Solicitor General Noel Francisco poses for a photo at the Justice Department in May.

Solicitor General Noel Francisco poses for a photo at the Justice Department in May. Andrew Harnik/AP

Trump Administration Acknowledges Mistake in Supreme Court Age Discrimination Case

Solicitor General Noel Francisco backs down on statement that there are multiple legal avenues besides the Age Discrimination in Employment Act under which federal workers could pursue an age discrimination claim.

The Supreme Court earlier this month took the unusual step of asking for legal briefs after hearing oral arguments in a case challenging the legal burden federal employees must meet to prove they were discriminated against on the basis of age.

In Babb v. Wilkie, Veterans Affairs pharmacist Noris Babb sued the department under the Age Discrimination in Employment Act. Until now, courts have consistently ruled against her, applying a “but for cause” standard that requires plaintiffs to prove discrimination was the deciding factor in a personnel action. But the plaintiff argued that, because the law states that federal agencies’ actions must be “free from any discrimination” based on age, a looser standard should apply.

During oral arguments, attorneys for Babb and the Trump administration appeared to disagree about whether there were other legal avenues besides the Age Discrimination in Employment Act under which to pursue an age discrimination claim.

“[There is] another provision of the Civil Service Reform Act that I was going to refer the court to . . . which says that: ‘All employees and applicants for employment should receive fair and equitable treatment in all aspects of personnel management without regard to age,’” said Solicitor General Noel Francisco. “I am quite confident that there is an avenue in which you could challenge a younger-is-better policy, were a federal government agency to adopt such a policy.”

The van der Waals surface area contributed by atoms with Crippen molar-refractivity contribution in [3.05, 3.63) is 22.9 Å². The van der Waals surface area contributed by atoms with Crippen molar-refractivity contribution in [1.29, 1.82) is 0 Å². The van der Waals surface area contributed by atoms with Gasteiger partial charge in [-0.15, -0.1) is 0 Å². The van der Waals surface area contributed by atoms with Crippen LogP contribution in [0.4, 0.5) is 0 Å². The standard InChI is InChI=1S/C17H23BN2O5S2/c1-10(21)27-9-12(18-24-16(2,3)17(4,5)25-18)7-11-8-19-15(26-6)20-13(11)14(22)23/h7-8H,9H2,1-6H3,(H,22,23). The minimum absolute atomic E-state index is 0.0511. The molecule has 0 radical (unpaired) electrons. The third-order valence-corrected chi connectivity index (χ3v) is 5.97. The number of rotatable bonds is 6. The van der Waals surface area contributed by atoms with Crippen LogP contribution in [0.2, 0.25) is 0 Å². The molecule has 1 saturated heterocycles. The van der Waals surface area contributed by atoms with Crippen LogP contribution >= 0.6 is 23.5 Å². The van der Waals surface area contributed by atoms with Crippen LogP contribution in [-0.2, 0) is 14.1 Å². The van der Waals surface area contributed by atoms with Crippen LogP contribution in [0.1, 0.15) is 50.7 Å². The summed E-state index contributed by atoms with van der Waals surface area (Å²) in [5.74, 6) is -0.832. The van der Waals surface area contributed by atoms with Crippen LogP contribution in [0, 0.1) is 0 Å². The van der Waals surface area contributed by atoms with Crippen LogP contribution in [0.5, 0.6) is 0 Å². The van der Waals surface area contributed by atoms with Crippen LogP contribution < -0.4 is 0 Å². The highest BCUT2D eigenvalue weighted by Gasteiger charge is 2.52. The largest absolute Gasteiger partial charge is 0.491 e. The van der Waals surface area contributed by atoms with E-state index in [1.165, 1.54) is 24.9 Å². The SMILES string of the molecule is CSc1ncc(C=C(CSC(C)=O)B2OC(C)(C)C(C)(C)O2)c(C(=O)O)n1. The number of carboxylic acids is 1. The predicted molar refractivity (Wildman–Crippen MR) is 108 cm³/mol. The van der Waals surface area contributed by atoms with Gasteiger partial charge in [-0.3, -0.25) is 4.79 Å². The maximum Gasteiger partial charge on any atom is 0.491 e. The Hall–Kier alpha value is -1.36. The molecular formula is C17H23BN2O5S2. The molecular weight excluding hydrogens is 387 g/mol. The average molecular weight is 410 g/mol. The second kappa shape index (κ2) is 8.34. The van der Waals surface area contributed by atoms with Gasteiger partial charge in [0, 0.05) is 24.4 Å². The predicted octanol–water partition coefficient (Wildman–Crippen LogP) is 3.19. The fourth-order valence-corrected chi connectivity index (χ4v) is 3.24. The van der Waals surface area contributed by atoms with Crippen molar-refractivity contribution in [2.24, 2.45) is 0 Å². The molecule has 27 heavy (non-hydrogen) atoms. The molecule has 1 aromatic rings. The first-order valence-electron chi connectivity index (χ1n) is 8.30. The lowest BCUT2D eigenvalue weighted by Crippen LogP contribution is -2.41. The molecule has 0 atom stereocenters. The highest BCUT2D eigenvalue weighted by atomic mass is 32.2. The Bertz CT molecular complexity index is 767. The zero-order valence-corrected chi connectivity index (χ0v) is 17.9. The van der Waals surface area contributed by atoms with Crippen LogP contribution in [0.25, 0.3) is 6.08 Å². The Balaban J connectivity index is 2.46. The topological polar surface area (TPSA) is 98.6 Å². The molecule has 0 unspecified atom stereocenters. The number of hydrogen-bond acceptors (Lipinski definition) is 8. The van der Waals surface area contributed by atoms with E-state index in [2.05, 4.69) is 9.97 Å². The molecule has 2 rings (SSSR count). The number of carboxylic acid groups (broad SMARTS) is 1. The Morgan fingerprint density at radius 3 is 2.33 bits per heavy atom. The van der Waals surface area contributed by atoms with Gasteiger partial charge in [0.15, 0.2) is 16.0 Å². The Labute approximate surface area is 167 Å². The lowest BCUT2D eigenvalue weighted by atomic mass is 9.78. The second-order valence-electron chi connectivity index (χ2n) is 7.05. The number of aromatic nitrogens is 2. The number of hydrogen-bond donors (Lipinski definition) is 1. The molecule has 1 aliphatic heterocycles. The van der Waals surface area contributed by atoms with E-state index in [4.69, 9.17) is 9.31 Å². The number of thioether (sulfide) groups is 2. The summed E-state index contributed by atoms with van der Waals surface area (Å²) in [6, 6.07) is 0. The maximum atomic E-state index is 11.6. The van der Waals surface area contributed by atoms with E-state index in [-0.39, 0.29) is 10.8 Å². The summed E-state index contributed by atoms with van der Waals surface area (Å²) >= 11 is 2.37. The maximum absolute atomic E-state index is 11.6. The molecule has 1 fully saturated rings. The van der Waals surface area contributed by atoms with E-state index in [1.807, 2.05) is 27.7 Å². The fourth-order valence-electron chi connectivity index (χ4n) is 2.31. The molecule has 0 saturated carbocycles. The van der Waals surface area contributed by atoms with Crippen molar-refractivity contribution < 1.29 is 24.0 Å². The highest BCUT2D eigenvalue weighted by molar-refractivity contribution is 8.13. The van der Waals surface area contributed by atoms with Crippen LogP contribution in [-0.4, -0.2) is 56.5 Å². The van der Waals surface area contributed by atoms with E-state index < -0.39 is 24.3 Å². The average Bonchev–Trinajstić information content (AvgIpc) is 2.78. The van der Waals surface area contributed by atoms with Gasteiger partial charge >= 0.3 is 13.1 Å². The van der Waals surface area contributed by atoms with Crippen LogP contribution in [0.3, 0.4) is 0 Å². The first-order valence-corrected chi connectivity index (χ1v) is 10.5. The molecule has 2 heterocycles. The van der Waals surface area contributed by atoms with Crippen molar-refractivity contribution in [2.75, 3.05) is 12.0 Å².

But in Babb’s legal team’s rebuttal to the government’s argument, attorney Roman Martinez accused Francisco of misrepresenting how federal civil service law works.

“Section 2301 [of the Civil Service Reform Act] is unenforceable,” he said. “I think the solicitor general said . . . that it would give rise to a remedy of an injunction in court. That is not accurate. If you look at the [Merit Systems Protection Board's] website, it specifically says that this provision is not enforceable and that’s the rule that courts across the country have applied.”

In a legal brief filed with the court last week, Francisco appeared to acknowledge that his analysis of the law was incorrect, but argued that the “but for cause” standard should remain in place because the government already has regulations prohibiting age discrimination.

“Although the government is not aware of any judicially enforceable relief, ‘there are a host of civil service regulations that would prohibit the types of policies that the petitioner is concerned about,’” Francisco wrote, quoting himself during oral arguments. “These policies are often broader than the federal sector [Age Discrimination in Employment Act], insofar as they do not require an adverse personnel action, are aimed at stopping problematic actions or practices before they give rise to a legal violation, or reflect broader merit-system principles and standards.”

Francisco said that those regulations often produce enforcement actions, although not the injunctive relief Babb has requested.

“And the policies may be enforced in a number of ways, including internal enforcement by the relevant agency and, in the unlikely event that the agency refuses to honor federal merit-system principles, an order from the Office of Personnel Management requiring the agency to take corrective action.”

In a brief on behalf of the plaintiff, Martinez noted that although the Office of Personnel Management is tasked with enforcing federal civil service law, OPM notes on its website that federal workers who have been discriminated against should seek assistance from other bodies.

“OPM is not an adjudicative forum where individual employees obtain prospective relief for individual adverse employment claims,” he wrote. “We are unaware of any existing mechanism for an individual employee to bring his claim before OPM, or of real-world instances where OPM has ever used its authority in individual cases on behalf of aggrieved employees. Indeed, OPM’s own website directs victims of ‘unlawful discrimination on the basis of age’ in the hiring process to ‘either contact an [Equal Employment Opportunity] counselor . . . or give notice of intent to sue to the Equal Employment Opportunity Commission.’”

The Supreme Court is expected to issue a ruling in this case later this year.